My mother loves to solve crossword puzzles. Puzzles of varying length and difficulty. And bless her, she usually does them late at night. If she gets stuck and unable to find an answer, she’s gotten into the habit of calling me.
Doesn’t she have a dictionary? Plenty of them. Doesn’t she have a computer? Absolutely. She also has a high–speed internet connection because when she had dial up and I visited, I could polish my toenails between web pages loading.
Mom could use any of these means to get her answer but she is what I believe to be a puzzle purist. She feels there is someone who knows the answer without resorting to artificial (read “computer-assisted”) means. So she will pick up the phone.
Recently she called me for such a reason. When I picked up the call, she asked without greeting me, “What is Spock’s father’s name?”
I wanted to reply by asking why she thought I would know. But Mom has a person to call for almost every type of puzzle predicament. A friend she goes to church with is the consummate holder of the cup of religious and movie knowledge. My cousin is the guru of who’s doing who in the celebrity world.But my mother calls me to answer a Star Trek question. And she’s not the only one that asks me these questions. Non-geek friends and co-workers have posed similar questions to me.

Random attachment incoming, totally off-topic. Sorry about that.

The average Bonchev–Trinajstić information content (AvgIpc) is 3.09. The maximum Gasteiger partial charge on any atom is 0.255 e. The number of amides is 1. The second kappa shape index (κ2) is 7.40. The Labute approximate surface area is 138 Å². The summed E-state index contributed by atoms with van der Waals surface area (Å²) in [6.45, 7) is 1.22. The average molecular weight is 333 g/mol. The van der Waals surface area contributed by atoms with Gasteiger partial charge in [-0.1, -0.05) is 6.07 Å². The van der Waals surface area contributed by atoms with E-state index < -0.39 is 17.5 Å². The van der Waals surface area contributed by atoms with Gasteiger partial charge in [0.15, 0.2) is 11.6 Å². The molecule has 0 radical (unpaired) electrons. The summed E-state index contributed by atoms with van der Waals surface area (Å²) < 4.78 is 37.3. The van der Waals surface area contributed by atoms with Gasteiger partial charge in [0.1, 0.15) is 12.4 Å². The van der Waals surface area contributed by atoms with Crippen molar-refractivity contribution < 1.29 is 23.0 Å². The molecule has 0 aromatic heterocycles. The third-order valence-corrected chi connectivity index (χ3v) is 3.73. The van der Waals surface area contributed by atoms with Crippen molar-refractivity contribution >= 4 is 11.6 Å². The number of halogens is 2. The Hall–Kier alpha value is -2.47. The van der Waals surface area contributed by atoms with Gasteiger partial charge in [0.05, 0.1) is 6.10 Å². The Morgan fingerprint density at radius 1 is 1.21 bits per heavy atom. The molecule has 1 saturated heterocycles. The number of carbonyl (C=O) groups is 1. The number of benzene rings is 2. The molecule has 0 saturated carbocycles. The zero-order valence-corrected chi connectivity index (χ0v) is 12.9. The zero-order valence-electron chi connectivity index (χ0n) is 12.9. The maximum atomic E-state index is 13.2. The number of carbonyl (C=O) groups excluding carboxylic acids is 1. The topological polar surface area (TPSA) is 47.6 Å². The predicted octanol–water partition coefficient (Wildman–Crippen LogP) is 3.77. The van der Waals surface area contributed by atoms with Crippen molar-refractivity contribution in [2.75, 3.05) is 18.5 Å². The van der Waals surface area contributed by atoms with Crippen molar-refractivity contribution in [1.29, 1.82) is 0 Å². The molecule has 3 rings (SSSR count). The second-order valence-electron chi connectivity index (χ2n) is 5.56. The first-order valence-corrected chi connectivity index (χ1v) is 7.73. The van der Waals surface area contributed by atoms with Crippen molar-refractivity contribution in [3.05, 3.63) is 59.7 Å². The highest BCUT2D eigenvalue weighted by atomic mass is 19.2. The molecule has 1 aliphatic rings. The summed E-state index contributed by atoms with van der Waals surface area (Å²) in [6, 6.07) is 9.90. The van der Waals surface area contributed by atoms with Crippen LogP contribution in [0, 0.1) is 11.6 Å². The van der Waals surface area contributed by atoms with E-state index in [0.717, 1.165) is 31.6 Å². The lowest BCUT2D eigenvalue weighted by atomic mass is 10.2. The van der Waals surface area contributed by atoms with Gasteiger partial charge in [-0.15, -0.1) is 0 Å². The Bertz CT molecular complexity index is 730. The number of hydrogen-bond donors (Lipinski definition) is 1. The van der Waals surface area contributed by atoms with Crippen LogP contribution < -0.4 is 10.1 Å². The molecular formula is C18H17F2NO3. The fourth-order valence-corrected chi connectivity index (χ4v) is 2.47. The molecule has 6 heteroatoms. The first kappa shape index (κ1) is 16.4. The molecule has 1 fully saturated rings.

So how did I get to be the go-to-girl for sci-fi trivia? At what point did my love of comics, space-travel television shows, and gaming become obvious to the world at large?
Could it have been the time my manager came to my cube with a stack of paperwork and I waved my hand and told him I wasn’t the droid he was looking for? (He turned and left, by the way.)
Was I fooling myself that people thought I was being a feminist when I sang the lyric, “No man can be my equal”?
Conceivably, it may have been the time I walked into the office dressed as Lt. Uhura. Yes, it was Halloween. And yes, I still have the costume. There’s a distinct possibility it might make an appearance this Halloween.
An eon ago, a guy I sort of liked told me I was odd. At the time, it triggered a flashback of things kids I grew up with teased me about. My thick glasses. The bagel with cream cheese in my lunchbox. Our ancient house people thought was haunted. The fact I seemed unable to contract any childhood disease. Okay, that one gave me pause, too.
Years later, I agree with that guy. I am odd. Sometimes, I wear a flash drive as a necklace. My hair has been in Princess Leia honeybuns during dinner at a restaurant. There is a glowing letter “G” for geek on my forehead. And I’m okay with that.
So when Mom called me with her late-night question, I smiled like Scarlett O’Hara with a hip flask. Then I sat up in bed and adjusted my medical officer blue nightshirt as I gave her the answer.